Completing the Connection Between the Analog and Digital Worlds.
bitBook (formerly 'Blink') is an award-winning technology for books that promises to change the way we read and interact with traditional print media.
This is achieved by enabling the reader to access any kind of digital content by simply touching ‘links’ or buttons printed onto the book’s paper pages. Thereby, printed text, images and icons link to webpages, videos, documents, music or software providing for a novel multi-sensory experience. A real paper Internet of Things (IoT) book.
The ‘links’ are printed with conductive ink forming conventional touch-sensitive buttons similar to the ones found on digital devices, but in this case they are simply printed to the book's pages. In a similar way other kind of circuits and interactions can be designed onto the page, like sliding buttons for volume controls etc.
bitBooks look and feel identical to regular books, avoiding any cables or large plastic components, making the technology almost invisible and providing for a non-intrusive and multi-sensory reading experience. Cruicially, the technology allows for manufacturing based on traditional printing and bookbinding methods
Such a book typically has an integrated electronic module hidden on its back cover for two different options:
1 - Networked books (IoT) with a wireless electronic module to access remotely stored digital content like a webpage, videos etc.on nearby devices.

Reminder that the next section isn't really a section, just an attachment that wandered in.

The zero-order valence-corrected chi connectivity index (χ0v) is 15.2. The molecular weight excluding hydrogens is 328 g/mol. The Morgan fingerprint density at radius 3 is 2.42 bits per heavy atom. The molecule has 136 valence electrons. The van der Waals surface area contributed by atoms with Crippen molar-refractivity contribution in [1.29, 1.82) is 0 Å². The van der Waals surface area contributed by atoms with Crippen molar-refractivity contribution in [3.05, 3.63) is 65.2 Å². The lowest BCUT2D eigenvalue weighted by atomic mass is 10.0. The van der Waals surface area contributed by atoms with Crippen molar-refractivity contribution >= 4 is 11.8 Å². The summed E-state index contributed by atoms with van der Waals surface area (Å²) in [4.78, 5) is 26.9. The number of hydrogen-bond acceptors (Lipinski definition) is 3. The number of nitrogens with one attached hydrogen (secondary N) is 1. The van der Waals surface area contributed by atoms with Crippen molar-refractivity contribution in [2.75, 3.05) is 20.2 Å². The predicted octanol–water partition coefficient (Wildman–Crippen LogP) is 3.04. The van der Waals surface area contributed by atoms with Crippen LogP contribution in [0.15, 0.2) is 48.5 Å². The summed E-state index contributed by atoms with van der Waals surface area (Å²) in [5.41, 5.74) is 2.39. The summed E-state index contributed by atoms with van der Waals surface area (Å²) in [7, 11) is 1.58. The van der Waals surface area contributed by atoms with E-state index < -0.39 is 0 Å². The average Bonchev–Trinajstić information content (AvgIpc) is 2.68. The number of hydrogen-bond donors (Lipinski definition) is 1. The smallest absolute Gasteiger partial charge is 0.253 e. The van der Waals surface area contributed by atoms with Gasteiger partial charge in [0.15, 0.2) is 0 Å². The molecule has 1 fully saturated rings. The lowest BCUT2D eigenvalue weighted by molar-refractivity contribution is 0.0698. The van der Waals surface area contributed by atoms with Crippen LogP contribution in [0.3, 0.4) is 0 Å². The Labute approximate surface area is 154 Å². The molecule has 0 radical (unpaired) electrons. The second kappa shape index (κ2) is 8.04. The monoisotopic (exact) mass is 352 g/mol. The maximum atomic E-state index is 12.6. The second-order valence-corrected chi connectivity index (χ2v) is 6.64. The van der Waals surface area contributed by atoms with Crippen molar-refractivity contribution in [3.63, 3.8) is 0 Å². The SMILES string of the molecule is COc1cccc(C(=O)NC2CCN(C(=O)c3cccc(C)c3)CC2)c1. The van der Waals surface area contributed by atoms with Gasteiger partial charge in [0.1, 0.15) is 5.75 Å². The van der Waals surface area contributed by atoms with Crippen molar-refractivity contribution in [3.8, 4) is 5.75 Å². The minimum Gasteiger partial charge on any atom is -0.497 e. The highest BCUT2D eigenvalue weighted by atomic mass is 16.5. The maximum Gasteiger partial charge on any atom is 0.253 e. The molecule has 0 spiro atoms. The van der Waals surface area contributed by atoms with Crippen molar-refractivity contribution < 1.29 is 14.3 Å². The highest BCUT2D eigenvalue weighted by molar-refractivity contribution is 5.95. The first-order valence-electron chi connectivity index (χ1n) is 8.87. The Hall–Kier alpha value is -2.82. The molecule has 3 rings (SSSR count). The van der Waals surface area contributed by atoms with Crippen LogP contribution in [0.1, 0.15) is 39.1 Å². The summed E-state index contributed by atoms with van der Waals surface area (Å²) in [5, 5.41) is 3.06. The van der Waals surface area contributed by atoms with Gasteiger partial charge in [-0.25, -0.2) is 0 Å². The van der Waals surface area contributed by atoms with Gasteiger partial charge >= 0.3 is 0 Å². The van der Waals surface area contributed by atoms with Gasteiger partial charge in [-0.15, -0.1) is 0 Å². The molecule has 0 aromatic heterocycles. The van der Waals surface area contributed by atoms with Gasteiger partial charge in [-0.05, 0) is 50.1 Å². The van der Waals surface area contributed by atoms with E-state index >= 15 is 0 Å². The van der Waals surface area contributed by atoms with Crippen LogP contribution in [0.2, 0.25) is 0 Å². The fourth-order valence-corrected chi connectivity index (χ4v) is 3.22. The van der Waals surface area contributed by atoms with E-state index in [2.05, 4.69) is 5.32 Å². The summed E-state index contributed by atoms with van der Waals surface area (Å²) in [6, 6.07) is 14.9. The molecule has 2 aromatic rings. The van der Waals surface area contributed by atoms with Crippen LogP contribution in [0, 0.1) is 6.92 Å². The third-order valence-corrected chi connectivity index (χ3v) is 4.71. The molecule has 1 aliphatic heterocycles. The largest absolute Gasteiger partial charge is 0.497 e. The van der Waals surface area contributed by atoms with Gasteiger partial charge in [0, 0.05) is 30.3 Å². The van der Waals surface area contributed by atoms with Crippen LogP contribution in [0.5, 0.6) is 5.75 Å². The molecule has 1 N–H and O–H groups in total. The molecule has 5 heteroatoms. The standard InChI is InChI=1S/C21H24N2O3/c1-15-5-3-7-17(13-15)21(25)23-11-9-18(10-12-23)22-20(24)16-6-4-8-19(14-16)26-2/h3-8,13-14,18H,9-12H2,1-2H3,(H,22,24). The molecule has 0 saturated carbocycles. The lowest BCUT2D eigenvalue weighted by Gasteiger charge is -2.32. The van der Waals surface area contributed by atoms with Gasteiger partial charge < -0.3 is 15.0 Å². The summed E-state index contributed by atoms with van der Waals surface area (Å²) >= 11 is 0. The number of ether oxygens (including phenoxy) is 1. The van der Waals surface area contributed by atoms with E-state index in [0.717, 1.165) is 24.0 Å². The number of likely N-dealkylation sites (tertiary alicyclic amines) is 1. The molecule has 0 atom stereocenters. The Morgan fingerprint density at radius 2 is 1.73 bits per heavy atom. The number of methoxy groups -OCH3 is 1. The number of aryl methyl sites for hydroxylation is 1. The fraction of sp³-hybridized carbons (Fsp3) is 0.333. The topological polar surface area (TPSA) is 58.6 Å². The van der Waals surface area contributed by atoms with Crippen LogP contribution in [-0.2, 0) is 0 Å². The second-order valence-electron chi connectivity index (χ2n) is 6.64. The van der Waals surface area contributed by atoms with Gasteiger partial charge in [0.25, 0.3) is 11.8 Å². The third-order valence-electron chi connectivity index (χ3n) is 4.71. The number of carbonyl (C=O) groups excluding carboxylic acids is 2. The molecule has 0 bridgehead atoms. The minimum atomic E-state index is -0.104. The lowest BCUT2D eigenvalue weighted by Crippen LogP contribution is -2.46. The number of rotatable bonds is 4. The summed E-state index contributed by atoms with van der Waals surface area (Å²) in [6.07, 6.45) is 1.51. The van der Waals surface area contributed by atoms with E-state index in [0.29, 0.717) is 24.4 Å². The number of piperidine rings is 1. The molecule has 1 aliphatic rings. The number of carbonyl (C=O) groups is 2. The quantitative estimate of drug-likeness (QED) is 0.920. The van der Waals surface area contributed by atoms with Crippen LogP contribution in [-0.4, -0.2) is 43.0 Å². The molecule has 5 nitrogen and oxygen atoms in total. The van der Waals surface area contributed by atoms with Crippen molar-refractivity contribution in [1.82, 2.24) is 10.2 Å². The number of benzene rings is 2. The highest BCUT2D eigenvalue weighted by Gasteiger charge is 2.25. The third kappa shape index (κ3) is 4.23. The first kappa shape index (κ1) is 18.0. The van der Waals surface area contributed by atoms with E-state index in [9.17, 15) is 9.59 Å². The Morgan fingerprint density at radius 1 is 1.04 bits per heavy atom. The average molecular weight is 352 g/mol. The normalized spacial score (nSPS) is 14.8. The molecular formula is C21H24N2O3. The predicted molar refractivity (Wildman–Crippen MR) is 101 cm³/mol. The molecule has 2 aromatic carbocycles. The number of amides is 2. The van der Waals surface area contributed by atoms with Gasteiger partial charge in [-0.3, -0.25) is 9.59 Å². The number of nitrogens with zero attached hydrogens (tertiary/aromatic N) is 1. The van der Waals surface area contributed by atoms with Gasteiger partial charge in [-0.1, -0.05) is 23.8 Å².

2 - Autonomous books with all digital data, like sounds or music, is stored on a chip on the book’s cover and is played back via an integrated speaker or headphones.
Blink is not a type of book rather it's only than a technology, which allows for any kind of title or genre to be published. This may either be existing titles enriched with digital content or completely new titles written for such interactions.
**graphic design by Nicholas Evans
This project started at the Royal College of Art as a MA project that looked into books as a general area of interest, thus the book itself as an object as well as everything else associated with it. What made this area interesting was that the book as a product is associated with a large number of familiar notions, emotions, habits, memories and activities, while with the exception of graphic designers, industrial designers have been rather silent concerning book design.
The challenge laid in the underlying conflict between the archetype human perception of what books are, how they are manufactured, distributed and used and the dawn of the e-book era. Digitalization offers numerous advantages and countless possibilities, but can it be utilised without alienating the reader from his century old habit of reading?
That raises a question:
Are there new design approaches to the book that will make it still relevant in the future? Does it make sense to introduce a change in the format of the book, like the transition from the scroll to the codex and is it possible to change people’s perception about what a book is and how it is read? What would be the benefits of doing that?
Judge A Book By Its Cover